Of Cells and Men

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Each cell in the human body has its own life. It starts from a predecessor,  it grows old, it replicates and it always dies. Just like us. From the single cell’s perspective, all what matters, is its well-being and longevity. It also lives in a community and interacts with fellow cells. They just think that they’re living in a magnificent universe of numerous creatures like themselves. They  know that there are million of millions of them and that the universe they live in is insanely large. What most of them might not realise is the gestalt. That they are just there to maintain the life of a much more complex organism.
We should be aware not to give in to the same illusion. We are merely cells interacting together to serve the existence of a very complex organism that we are just too primitive to comprehend.

Just like there are different types of cell in an organism’s body, there are different species in our ecosystem. Whilst bacteria could represent one organ in this ecosystem, human beings might be representing a different organ in it.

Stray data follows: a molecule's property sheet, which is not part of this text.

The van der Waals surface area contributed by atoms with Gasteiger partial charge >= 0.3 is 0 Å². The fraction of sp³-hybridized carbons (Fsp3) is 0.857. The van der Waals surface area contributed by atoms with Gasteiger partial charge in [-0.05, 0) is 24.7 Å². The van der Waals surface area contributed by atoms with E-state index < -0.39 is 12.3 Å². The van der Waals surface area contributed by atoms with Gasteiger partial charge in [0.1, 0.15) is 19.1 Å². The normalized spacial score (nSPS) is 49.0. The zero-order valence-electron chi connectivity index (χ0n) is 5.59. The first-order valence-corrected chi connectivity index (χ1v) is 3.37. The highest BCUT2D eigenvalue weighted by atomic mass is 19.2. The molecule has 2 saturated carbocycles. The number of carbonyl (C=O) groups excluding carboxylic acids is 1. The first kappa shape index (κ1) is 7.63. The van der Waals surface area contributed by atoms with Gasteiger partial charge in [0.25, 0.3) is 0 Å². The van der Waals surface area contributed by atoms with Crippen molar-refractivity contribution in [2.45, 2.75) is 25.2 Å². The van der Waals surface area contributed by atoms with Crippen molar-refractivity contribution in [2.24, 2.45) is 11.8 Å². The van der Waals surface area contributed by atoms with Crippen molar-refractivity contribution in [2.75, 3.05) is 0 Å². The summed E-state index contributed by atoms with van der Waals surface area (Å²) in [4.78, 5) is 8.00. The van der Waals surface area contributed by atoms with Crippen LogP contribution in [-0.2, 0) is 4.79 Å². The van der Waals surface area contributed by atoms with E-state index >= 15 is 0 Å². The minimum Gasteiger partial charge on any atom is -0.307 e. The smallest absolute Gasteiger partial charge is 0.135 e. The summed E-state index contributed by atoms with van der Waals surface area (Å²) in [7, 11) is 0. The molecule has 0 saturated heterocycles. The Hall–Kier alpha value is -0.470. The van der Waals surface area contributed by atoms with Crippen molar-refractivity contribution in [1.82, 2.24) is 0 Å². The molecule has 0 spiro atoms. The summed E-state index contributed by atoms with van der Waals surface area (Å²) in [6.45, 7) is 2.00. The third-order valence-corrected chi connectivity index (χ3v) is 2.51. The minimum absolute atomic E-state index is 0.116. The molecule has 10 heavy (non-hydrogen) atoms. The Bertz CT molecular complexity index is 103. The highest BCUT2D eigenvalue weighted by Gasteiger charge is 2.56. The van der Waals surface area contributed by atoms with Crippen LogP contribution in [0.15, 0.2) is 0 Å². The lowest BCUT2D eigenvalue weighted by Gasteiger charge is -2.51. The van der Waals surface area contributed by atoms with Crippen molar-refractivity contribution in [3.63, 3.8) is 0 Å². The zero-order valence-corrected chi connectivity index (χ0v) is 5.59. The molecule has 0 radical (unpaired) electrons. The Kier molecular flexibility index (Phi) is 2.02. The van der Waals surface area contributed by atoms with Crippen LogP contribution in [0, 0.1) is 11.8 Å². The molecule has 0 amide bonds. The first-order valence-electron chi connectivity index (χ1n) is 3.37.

The importance of programmed death in individual cells is vital for the survival of the organism. Millions of cells will perish in your body on daily basis to give space for the new fresh generations to join in. Death, for the dying cell, and for its friends and family, is a tragic incident – but the individual human should be very thankful to the fact that these cells are dying in the millions every day. It takes one cell. Only one cell, to hack the programmed death mechanism and deactivate it to achieve some form of immortality. In everyday life we call this process of cell immortality a cancer. A terrible disease which results from the selfishness of one cell with a massive ego who thought to itself one day that it doesn’t want to die. It hacks that built in mechanism of death and it replicates rapidly leading to the fast death of the entire human, if no treatment is offered. Treatment essentially revolves around the execution of the selfish cells.

Imagine people developing technologies that wold turn them immortal. That would simply be humanity, or perhaps life as we know it getting cancer. And who knows what would happen then?

It is true that death is the best invention of life. You should fear immortality just as much as you’d fear cancer. And celebrate death as it happens to you and to your friends and loved ones around you.

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